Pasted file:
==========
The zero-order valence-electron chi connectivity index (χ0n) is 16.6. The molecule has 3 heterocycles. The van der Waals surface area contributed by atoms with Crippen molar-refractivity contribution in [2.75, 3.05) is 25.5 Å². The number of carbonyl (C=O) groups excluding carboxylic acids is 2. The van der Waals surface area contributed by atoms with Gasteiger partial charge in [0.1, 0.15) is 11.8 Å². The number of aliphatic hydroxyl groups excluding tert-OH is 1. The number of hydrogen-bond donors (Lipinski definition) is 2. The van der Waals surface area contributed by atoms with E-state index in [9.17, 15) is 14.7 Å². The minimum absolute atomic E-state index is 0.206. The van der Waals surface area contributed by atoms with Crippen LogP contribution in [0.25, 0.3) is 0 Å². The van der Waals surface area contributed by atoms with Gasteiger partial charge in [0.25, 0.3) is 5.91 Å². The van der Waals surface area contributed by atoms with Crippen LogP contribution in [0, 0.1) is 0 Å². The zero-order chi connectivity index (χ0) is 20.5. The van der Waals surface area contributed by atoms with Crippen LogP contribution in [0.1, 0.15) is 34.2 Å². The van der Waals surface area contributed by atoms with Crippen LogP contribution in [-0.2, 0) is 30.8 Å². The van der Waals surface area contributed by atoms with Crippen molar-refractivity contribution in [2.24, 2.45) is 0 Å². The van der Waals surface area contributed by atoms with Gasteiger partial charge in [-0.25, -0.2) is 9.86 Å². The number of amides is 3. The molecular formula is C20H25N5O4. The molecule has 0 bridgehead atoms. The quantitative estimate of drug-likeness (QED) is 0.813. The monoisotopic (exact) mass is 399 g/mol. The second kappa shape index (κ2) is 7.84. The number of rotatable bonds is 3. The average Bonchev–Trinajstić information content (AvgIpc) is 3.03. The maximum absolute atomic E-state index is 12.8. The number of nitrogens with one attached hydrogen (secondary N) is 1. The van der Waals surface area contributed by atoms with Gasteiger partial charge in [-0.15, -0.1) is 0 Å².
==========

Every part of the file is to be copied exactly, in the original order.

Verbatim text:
The zero-order valence-electron chi connectivity index (χ0n) is 16.6. The molecule has 3 heterocycles. The van der Waals surface area contributed by atoms with Crippen molar-refractivity contribution in [2.75, 3.05) is 25.5 Å². The number of carbonyl (C=O) groups excluding carboxylic acids is 2. The van der Waals surface area contributed by atoms with Gasteiger partial charge in [0.1, 0.15) is 11.8 Å². The number of aliphatic hydroxyl groups excluding tert-OH is 1. The number of hydrogen-bond donors (Lipinski definition) is 2. The van der Waals surface area contributed by atoms with E-state index in [9.17, 15) is 14.7 Å². The minimum absolute atomic E-state index is 0.206. The van der Waals surface area contributed by atoms with Crippen LogP contribution in [0.25, 0.3) is 0 Å². The van der Waals surface area contributed by atoms with Gasteiger partial charge in [0.25, 0.3) is 5.91 Å². The van der Waals surface area contributed by atoms with Crippen LogP contribution in [0, 0.1) is 0 Å². The zero-order chi connectivity index (χ0) is 20.5. The van der Waals surface area contributed by atoms with Crippen LogP contribution in [0.1, 0.15) is 34.2 Å². The van der Waals surface area contributed by atoms with Crippen LogP contribution in [-0.2, 0) is 30.8 Å². The van der Waals surface area contributed by atoms with Crippen molar-refractivity contribution in [2.24, 2.45) is 0 Å². The van der Waals surface area contributed by atoms with Gasteiger partial charge in [-0.25, -0.2) is 9.86 Å². The number of amides is 3. The molecular formula is C20H25N5O4. The molecule has 0 bridgehead atoms. The quantitative estimate of drug-likeness (QED) is 0.813. The monoisotopic (exact) mass is 399 g/mol. The second kappa shape index (κ2) is 7.84. The number of rotatable bonds is 3. The average Bonchev–Trinajstić information content (AvgIpc) is 3.03. The maximum absolute atomic E-state index is 12.8. The number of nitrogens with one attached hydrogen (secondary N) is 1. The van der Waals surface area contributed by atoms with Gasteiger partial charge in [-0.15, -0.1) is 0 Å².